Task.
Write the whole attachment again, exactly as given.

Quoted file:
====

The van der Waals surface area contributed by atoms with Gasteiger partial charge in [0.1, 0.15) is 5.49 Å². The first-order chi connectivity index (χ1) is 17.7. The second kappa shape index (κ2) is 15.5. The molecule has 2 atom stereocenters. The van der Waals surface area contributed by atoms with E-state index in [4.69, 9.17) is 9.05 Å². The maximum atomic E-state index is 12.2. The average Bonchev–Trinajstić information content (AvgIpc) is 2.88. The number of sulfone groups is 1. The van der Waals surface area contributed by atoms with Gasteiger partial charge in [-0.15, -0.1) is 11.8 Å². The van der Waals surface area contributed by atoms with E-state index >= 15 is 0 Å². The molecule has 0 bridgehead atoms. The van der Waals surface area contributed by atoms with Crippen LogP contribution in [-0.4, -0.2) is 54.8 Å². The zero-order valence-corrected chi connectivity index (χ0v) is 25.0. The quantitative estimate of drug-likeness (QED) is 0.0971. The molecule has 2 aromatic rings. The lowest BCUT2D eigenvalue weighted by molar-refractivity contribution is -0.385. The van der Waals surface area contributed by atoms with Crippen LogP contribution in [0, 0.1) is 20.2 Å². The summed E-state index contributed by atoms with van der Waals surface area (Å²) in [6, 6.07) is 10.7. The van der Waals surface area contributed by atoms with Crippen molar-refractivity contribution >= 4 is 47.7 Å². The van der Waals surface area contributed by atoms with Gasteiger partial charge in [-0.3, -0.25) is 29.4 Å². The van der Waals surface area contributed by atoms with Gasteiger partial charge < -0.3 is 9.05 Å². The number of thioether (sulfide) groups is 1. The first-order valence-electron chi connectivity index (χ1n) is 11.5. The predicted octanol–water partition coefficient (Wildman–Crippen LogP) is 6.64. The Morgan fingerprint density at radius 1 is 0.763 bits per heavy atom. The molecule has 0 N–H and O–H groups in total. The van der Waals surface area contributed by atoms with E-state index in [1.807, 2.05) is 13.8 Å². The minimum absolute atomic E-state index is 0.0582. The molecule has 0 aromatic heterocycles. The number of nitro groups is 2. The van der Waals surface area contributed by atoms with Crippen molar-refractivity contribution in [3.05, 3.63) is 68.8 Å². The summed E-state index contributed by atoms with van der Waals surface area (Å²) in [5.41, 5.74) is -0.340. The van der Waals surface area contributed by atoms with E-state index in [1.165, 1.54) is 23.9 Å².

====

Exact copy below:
The van der Waals surface area contributed by atoms with Gasteiger partial charge in [0.1, 0.15) is 5.49 Å². The first-order chi connectivity index (χ1) is 17.7. The second kappa shape index (κ2) is 15.5. The molecule has 2 atom stereocenters. The van der Waals surface area contributed by atoms with E-state index in [4.69, 9.17) is 9.05 Å². The maximum atomic E-state index is 12.2. The average Bonchev–Trinajstić information content (AvgIpc) is 2.88. The number of sulfone groups is 1. The van der Waals surface area contributed by atoms with Gasteiger partial charge in [-0.15, -0.1) is 11.8 Å². The van der Waals surface area contributed by atoms with E-state index >= 15 is 0 Å². The molecule has 0 bridgehead atoms. The van der Waals surface area contributed by atoms with Crippen LogP contribution in [-0.4, -0.2) is 54.8 Å². The zero-order valence-corrected chi connectivity index (χ0v) is 25.0. The quantitative estimate of drug-likeness (QED) is 0.0971. The molecule has 2 aromatic rings. The lowest BCUT2D eigenvalue weighted by molar-refractivity contribution is -0.385. The van der Waals surface area contributed by atoms with Crippen LogP contribution in [0, 0.1) is 20.2 Å². The summed E-state index contributed by atoms with van der Waals surface area (Å²) in [6, 6.07) is 10.7. The van der Waals surface area contributed by atoms with Crippen molar-refractivity contribution >= 4 is 47.7 Å². The van der Waals surface area contributed by atoms with Gasteiger partial charge in [-0.3, -0.25) is 29.4 Å². The van der Waals surface area contributed by atoms with Gasteiger partial charge < -0.3 is 9.05 Å². The number of thioether (sulfide) groups is 1. The first-order valence-electron chi connectivity index (χ1n) is 11.5. The predicted octanol–water partition coefficient (Wildman–Crippen LogP) is 6.64. The Morgan fingerprint density at radius 1 is 0.763 bits per heavy atom. The molecule has 0 N–H and O–H groups in total. The van der Waals surface area contributed by atoms with E-state index in [1.807, 2.05) is 13.8 Å². The minimum absolute atomic E-state index is 0.0582. The molecule has 0 aromatic heterocycles. The number of nitro groups is 2. The van der Waals surface area contributed by atoms with Crippen molar-refractivity contribution in [3.05, 3.63) is 68.8 Å². The summed E-state index contributed by atoms with van der Waals surface area (Å²) in [5.41, 5.74) is -0.340. The van der Waals surface area contributed by atoms with E-state index in [1.165, 1.54) is 23.9 Å².